Have you heard about sound baths or sound bathing? These are actually new terms for an ancient practice.
For many hundreds of years, in various cultures, sound bathing has been part of meditation practice and healing – in some places, since the fifth century! In Australia, aboriginal tribes have employed the didgeridoo as a sound healing instrument for over 40,000 years.
In a traditional practice, you would be lying down in yoga corpse pose, for half an hour up to a couple of hours, as the sound bath being created around you relaxed your mind and body, and led you into a meditation.
Indeed, just as the name suggests, a sound bath fills the room and envelops the listeners. It’s quite an intense experience. And, if you’re someone who finds it difficult to meditate, sound bathing may be a great way for you to settle into the practice more easily.
So, how does a sound bath differ from listening to relaxing music, for example? The difference is there in the name: it’s a sound bath, not a music bath. The sounds that are used in this kind of practice are usually singular tones produced by instruments such as crystal bowls, gongs or bells. These specialized instruments are used because the sounds they emanate invoke deep relaxation and meditative states.
Sound bathing is not about melody, but about the physical vibration of sound itself. The instruments are most often played in a way that produces deep, resonating tones that overlap each other. This creates a powerful field of vibration that is felt in body, mind and spirit – much in the same way that mantras do.
In many meditation traditions, sound is considered to be the most primordial and dynamic element in our universe. OM, the universal mantra, is said to be the sound of the universe itself, and its repetition will give you an increasing feeling of harmony and connection with all things that vibrate at its frequency. Whether you experience this kind of profound experience or not, the repetition of mantra, as well as sound bathing, encourages your mind to unwind by activating a deep relaxation response in your nervous system.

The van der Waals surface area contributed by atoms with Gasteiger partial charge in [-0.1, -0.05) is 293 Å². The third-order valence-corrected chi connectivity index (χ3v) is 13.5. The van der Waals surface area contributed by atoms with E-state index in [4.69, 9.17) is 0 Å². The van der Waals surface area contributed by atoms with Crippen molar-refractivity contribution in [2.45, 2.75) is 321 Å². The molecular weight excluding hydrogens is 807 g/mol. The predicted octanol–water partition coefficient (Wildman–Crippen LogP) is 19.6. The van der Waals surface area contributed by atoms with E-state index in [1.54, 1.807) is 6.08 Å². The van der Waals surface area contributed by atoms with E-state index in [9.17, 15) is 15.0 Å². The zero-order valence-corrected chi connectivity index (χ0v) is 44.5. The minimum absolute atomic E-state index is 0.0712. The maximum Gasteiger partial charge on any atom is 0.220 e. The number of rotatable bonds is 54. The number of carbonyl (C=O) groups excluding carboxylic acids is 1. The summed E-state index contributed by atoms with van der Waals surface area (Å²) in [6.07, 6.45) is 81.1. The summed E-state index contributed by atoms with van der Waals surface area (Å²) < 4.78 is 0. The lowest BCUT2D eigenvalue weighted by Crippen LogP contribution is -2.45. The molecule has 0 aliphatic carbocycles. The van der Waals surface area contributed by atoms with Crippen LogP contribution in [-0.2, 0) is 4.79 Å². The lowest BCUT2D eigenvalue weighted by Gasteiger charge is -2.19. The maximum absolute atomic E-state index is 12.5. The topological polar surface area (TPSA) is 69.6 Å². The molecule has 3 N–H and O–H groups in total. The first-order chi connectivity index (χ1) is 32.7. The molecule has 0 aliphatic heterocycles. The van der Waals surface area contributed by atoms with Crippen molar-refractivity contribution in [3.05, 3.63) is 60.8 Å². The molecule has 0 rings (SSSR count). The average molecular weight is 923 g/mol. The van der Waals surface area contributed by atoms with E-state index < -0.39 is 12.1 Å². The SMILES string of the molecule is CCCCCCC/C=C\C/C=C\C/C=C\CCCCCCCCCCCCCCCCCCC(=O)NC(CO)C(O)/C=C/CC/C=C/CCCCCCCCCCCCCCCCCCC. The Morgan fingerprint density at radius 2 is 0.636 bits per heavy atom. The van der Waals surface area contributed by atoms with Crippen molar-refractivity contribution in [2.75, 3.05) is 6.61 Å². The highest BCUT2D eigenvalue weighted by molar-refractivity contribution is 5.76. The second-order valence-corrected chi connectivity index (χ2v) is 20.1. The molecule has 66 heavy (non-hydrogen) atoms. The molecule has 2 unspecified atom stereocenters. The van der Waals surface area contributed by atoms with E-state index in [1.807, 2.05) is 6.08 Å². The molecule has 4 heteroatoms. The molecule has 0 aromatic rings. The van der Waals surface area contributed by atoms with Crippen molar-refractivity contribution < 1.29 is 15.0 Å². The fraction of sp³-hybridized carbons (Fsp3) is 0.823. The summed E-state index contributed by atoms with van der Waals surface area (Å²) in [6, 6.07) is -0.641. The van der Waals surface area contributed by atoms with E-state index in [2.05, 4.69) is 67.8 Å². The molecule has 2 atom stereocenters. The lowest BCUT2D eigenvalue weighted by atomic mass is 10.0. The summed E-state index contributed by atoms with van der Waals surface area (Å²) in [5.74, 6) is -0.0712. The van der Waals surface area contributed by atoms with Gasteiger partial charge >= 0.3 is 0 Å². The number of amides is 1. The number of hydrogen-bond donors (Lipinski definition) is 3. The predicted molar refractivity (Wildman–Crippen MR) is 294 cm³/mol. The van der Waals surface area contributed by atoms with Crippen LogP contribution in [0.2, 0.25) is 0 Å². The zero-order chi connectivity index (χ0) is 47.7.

The sound of the gong invokes deep relaxation
I mentioned earlier that sound baths are traditionally part of a meditation practice. It is a tool to relax body and mind, so you are more receptive to a meditative state.
Today, sound bath events or sessions are used just as often solely for their relaxation benefits. Whether people come for a spiritual or relaxation experience, sound baths are extremely popular in many places.
Furthermore, sound baths are also used as therapeutic tools to heal physical and psychological illnesses. In fact, I was very lucky to experience a healing treatment myself a few years ago that involved the placement of crystal bowls on my chest that were “sung” by the therapist. At the time I thought, “This is what a cello feels like.” The sound vibrations reverberated through my body and created a deeply meditative, thought-free and pain-free state. I’ve never heard of this kind of treatment since – though I would go again in a second if I had the chance!
“Sound bathing is not about melody, but about the physical vibration of sound itself. The instruments are played in a way that produces deep, resonating tones. This creates a powerful field of vibration that is felt in body, mind and spirit.”
For most of us, here is the kind of simple format you can expect at a sound bath event: participants lie down on their backs on a yoga mat, with blankets and pillows available.
The sessions are usually conducted in a similar way to a yoga class, with several other people in the room.
The therapist then begins the sound bath. They use one or more instruments to create the series of overlapping tones, from deep low tones on a large crystal bowl, for example, to high sparkling sounds like a small chime. The sound bath usually begins quietly with frequent silences and grows in complexity and layering. The instruments create sounds that resonate and sustain for long periods, until they disappear into silence.